Daily Wrap-Up: TSX lower as oil prices soften ahead of data

Daily Wrap-Up: TSX lower as oil prices soften ahead of data

Daily Wrap-Up: TSX lower as oil prices soften ahead of data TSX lower as oil prices soften ahead of data
Markets are awaiting US oil stockpiles data which will be released late Tuesday by the American Petroleum Institute, with government data following Wednesday. Ahead of those numbers, oil declined following strong gains over the previous 24 hours.

The energy sector group weighed on the main TSX index but half of the sectors slipped including the influential financials group. Materials led the other five sectors higher as gold prices gained. The overall index closed lower.

Wall Street also lost ground with the Dow and S&P500 flat and the Nasdaq closing higher for the third straight session. European indexes were mixed while Asian bourses closed mostly higher.

The S&P/TSX Composite Index closed down 86.14 (0.55 per cent)
The Dow Jones closed down 2.19 (0.01 per cent)
Oil is trending lower (Brent $51.23, WTI $48.24 at 4.50pm)
Gold is trending higher (1236.90 at 4.50pm)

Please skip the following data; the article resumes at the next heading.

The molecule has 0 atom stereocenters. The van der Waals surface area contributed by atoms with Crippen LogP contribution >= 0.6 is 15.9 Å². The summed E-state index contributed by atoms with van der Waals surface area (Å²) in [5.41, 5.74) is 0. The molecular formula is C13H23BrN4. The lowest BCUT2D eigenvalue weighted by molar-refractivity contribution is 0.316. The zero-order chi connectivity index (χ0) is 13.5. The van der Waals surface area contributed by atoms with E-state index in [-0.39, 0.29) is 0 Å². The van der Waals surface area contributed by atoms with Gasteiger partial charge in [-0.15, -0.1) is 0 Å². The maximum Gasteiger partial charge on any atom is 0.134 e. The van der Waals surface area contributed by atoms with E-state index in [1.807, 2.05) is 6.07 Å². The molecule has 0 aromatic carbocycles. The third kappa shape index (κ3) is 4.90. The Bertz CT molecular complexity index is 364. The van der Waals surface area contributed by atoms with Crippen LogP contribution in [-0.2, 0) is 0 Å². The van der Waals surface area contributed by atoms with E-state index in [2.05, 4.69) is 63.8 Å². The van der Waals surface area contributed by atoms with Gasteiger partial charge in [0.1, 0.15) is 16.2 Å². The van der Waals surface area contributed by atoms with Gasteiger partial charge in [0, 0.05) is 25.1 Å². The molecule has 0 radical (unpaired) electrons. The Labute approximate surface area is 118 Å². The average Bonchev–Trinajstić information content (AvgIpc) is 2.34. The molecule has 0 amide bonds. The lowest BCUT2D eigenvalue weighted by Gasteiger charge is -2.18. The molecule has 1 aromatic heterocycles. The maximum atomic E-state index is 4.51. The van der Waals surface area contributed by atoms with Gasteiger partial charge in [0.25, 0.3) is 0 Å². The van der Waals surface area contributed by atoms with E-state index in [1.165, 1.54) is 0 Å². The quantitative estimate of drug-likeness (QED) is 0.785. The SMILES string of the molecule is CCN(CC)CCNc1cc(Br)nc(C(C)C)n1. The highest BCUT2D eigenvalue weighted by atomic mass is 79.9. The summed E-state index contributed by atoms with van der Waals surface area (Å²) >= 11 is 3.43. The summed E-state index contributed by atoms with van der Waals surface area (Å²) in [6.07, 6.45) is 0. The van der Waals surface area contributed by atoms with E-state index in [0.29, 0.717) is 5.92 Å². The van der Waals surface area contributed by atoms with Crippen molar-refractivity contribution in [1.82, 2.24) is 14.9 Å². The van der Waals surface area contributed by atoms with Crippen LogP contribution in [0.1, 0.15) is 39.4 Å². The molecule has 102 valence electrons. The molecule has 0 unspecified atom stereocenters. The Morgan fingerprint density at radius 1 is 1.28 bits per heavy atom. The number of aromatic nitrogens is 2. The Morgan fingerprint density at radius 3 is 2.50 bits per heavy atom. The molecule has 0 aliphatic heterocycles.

The loonie is valued at U$0.7360

Economist says US stocks are weaker than they appear
The US stock market is not in a bubble, in fact it is weak, according to Canadian economist David Rosenberg.

The Gluskin Sheff + Associates chief economist told BNN that strength in the US markets is limited to a small number of blue chip stocks, a sign of weakness.
He warned against putting too much money into leveraged exchange traded funds.

“The bubble is in passive investing, the bubble is in these leveraged ETFs and ultimately that’s what these passive funds are buying to keep up with the overall market,” Rosenberg told BNN.

He added that taking some profit from winning investments and investing in weaker areas including Canadian energy firms would be a good idea.

Bell apologizes after data breach
Bell Canada has apologized to customers after revealing that it has been hit by a data breach which has compromised 1.9 million email addresses and 1,700 names and phone numbers of customers.

The breach occurred last Wednesday but was only revealed by the company Monday after an anonymous message was posted online apparently by those responsible for the attack.

Bell said that the breach was not part of the global WannaCry attack and said that there was no sign of sensitive data or financial information being accessed.

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